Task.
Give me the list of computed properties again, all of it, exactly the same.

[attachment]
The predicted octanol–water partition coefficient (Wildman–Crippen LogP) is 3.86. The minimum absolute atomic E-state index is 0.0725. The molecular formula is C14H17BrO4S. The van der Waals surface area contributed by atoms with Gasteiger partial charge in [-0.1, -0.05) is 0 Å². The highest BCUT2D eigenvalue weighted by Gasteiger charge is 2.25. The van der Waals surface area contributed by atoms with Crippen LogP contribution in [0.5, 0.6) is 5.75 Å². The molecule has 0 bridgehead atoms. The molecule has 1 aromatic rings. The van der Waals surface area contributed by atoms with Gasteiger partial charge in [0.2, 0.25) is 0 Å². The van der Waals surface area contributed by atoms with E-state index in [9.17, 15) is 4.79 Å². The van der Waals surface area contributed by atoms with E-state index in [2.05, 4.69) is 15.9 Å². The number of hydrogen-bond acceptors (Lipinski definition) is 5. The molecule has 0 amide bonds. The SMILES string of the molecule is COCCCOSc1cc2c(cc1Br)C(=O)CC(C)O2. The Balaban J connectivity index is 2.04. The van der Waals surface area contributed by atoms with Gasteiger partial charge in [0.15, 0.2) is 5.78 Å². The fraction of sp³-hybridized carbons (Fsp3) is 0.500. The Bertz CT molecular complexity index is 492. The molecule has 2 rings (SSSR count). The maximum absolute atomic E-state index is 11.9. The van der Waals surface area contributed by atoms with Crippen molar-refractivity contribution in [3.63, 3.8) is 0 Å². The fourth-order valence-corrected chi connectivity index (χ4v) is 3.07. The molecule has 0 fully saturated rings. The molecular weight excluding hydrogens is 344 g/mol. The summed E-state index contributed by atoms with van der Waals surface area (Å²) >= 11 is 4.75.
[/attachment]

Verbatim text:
The predicted octanol–water partition coefficient (Wildman–Crippen LogP) is 3.86. The minimum absolute atomic E-state index is 0.0725. The molecular formula is C14H17BrO4S. The van der Waals surface area contributed by atoms with Gasteiger partial charge in [-0.1, -0.05) is 0 Å². The highest BCUT2D eigenvalue weighted by Gasteiger charge is 2.25. The van der Waals surface area contributed by atoms with Crippen LogP contribution in [0.5, 0.6) is 5.75 Å². The molecule has 0 bridgehead atoms. The molecule has 1 aromatic rings. The van der Waals surface area contributed by atoms with Gasteiger partial charge in [0.2, 0.25) is 0 Å². The van der Waals surface area contributed by atoms with E-state index in [9.17, 15) is 4.79 Å². The van der Waals surface area contributed by atoms with E-state index in [2.05, 4.69) is 15.9 Å². The number of hydrogen-bond acceptors (Lipinski definition) is 5. The molecule has 0 amide bonds. The SMILES string of the molecule is COCCCOSc1cc2c(cc1Br)C(=O)CC(C)O2. The Balaban J connectivity index is 2.04. The van der Waals surface area contributed by atoms with Gasteiger partial charge in [0.15, 0.2) is 5.78 Å². The fraction of sp³-hybridized carbons (Fsp3) is 0.500. The Bertz CT molecular complexity index is 492. The molecule has 2 rings (SSSR count). The maximum absolute atomic E-state index is 11.9. The van der Waals surface area contributed by atoms with Crippen molar-refractivity contribution in [3.63, 3.8) is 0 Å². The fourth-order valence-corrected chi connectivity index (χ4v) is 3.07. The molecule has 0 fully saturated rings. The molecular weight excluding hydrogens is 344 g/mol. The summed E-state index contributed by atoms with van der Waals surface area (Å²) >= 11 is 4.75.